A Chrome 104 update announced by Google on Tuesday patches 11 vulnerabilities, including a zero-day that has been exploited in attacks.
The company described the exploited flaw as a high-severity issue related to insufficient validation of untrusted input in the Intents component. The security hole is tracked as CVE-2022-2856.
Google has not shared any information about the attacks, but noted that researchers of the company’s Threat Analysis Group reported the vulnerability on July 19.
This is the fifth Chrome zero-day patched by the internet giant in 2022. Exploitation of the fourth zero-day, which came to light in early July, has been linked to Israeli spyware company Candiru and used in targeted attacks aimed at entities in the Middle East.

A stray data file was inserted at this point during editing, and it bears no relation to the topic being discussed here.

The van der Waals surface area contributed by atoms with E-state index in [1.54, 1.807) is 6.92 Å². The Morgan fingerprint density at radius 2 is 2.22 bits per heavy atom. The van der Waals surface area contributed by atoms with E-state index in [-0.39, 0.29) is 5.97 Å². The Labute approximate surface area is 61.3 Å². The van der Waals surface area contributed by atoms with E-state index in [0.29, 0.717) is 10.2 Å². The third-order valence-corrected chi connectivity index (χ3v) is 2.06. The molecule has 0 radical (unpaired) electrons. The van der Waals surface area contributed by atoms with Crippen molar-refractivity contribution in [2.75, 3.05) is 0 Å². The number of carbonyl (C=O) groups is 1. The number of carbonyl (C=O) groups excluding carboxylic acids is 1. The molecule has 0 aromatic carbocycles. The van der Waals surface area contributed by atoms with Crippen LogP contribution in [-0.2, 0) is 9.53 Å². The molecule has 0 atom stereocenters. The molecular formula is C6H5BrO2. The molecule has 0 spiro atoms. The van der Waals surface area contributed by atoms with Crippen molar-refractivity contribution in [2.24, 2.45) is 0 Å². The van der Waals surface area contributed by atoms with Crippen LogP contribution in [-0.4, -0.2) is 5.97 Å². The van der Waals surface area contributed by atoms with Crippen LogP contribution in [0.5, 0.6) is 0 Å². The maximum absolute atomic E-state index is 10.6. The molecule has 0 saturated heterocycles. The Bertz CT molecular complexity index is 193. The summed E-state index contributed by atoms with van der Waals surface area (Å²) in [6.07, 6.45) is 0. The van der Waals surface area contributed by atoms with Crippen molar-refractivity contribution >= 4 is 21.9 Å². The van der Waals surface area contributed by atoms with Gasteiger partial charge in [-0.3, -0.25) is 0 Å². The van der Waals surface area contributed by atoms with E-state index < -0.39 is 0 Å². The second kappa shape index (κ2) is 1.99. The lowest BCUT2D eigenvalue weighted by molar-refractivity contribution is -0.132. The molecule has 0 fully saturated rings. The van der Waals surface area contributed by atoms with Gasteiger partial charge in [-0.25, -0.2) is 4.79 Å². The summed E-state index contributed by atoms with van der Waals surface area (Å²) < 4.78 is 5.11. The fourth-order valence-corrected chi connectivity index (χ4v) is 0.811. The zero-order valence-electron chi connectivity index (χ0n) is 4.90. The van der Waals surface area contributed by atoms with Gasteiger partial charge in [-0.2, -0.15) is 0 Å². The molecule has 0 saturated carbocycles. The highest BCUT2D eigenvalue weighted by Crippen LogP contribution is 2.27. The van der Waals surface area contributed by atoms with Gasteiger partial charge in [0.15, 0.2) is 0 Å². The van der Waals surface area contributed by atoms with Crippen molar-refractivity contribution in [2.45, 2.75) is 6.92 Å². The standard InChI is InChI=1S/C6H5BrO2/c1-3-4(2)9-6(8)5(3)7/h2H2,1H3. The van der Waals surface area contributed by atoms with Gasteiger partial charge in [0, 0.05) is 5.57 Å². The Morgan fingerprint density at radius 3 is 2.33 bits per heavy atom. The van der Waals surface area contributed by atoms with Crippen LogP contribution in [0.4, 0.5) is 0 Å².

In March, Google admitted that there has been a surge in Chrome zero-day exploitation. The company believes several factors have contributed to this trend, including the fact that attackers often have to combine multiple flaws for a single exploit.
The latest Chrome update also patches a critical use-after-free bug discovered by a Google Project Zero researcher, and five other high-severity issues identified by Google’s own employees or by external researchers. These external researchers each earned $5,000 or $7,000 for their findings.
Chrome 104.0.5112.101 also resolves three medium-severity issues, including two that earned researchers $3,000 and $2,000.
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